Steve Martin novel probes New York art world
By Daniel Trotta
NEW YORK (Reuters) - Steve Martin glides from acting to music to writing so fluidly that he gives the impression it all comes easily to him.
Martin admits "a certain kind of ease" with writing fiction, as exemplified in his new novel "An Object of Beauty" from Grand Central Publishing, but only now does he feel that way, at age 65, years removed from the "wild and crazy guy" who burst into show business as a stand-up comedian in the 1970s.
"Object of Beauty," which hit bookstores on Tuesday, tells the story of an alluring and ambitious art dealer named Lacey Yeager who climbs from the basement at Sotheby's auction house to open her own gallery in the Chelsea section of New York.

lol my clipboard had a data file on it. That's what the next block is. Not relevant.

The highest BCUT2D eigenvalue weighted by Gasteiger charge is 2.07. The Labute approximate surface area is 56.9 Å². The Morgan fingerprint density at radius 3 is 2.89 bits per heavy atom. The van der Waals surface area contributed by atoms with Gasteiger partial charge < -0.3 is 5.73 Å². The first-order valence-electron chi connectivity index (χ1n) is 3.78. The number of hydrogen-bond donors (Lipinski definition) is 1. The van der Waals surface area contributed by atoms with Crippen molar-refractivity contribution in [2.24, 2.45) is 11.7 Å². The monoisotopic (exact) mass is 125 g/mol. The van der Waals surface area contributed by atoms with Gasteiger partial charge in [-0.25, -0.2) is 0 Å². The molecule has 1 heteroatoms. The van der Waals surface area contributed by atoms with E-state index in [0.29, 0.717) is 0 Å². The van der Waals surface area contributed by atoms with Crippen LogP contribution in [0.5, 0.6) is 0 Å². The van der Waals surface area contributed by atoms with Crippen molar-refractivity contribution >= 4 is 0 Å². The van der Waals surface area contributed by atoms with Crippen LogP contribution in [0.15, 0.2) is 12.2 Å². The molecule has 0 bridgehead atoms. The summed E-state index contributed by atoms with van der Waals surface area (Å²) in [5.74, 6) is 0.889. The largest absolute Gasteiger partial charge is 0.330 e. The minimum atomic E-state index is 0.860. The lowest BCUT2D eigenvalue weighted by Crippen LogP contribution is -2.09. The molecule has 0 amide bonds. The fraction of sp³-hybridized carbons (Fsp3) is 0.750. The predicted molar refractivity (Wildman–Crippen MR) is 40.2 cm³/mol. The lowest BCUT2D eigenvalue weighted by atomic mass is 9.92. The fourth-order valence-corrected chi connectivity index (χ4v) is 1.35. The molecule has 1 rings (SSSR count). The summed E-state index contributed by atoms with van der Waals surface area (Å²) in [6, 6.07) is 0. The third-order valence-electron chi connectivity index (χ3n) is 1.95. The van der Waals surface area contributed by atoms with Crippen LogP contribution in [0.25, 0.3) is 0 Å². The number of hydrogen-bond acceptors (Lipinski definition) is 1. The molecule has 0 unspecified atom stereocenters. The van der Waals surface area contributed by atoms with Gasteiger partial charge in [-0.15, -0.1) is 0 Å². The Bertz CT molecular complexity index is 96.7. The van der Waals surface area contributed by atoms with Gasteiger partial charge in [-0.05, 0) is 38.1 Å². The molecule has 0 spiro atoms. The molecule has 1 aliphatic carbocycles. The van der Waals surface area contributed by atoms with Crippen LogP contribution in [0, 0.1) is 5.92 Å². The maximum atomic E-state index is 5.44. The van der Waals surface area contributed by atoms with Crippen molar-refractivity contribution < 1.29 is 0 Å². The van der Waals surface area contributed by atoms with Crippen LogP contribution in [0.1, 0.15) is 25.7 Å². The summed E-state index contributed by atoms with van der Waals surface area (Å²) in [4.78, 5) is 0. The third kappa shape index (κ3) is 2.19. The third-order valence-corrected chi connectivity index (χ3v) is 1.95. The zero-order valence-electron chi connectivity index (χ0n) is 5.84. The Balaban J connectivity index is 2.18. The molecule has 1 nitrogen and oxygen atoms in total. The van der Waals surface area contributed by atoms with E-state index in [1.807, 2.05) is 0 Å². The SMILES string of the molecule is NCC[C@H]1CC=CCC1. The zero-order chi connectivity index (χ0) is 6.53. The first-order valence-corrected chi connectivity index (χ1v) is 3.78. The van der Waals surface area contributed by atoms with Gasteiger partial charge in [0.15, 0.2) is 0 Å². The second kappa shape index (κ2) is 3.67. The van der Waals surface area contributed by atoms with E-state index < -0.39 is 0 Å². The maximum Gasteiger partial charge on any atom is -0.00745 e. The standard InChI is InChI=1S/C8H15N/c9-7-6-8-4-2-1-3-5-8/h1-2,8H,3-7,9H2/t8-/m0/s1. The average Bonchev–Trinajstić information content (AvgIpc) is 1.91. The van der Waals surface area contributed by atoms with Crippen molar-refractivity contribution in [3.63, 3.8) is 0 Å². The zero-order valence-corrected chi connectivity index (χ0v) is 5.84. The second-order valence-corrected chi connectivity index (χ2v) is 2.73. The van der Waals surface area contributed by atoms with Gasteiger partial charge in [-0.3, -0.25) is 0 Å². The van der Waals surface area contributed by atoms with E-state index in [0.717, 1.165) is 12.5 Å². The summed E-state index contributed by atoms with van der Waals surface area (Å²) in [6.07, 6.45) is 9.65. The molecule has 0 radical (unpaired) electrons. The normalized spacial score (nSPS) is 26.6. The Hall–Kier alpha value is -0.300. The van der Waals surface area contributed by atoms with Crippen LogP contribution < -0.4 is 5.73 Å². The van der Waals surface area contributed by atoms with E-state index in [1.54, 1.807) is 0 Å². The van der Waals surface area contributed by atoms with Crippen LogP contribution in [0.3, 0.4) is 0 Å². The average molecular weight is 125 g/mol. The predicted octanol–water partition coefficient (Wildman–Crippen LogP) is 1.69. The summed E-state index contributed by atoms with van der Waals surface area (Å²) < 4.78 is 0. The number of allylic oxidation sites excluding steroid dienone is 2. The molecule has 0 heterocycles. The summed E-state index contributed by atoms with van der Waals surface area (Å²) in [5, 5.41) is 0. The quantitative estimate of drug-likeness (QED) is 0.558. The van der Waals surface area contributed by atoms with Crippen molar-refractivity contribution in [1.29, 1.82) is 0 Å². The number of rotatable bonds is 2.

"If I had tried to write it 20 years ago, I would have suffered. I suffered a long time to get to where I am, to be able to write it, sort of knowingly, and have the confidence to write it," Martin told Reuters.
Being a world famous movie star helps. Martin can finish a manuscript before having to sell the concept, "so I always know I can put it in the trash." He faces no deadline and does not have to please a publisher.
"I have taken the pressure off myself by doing things essentially freelance," said Martin, who has published two previous novels in addition to screenplays, plays and nonfiction.
Martin, the comedian, broke new ground in the 1970s when he turned a zany stand-up act with a banjo and popular appearances on television's "Saturday Night Live" into a Hollywood career.
"Once I started doing it (making movies), it was the only thing I wanted to do," Martin said. Continued...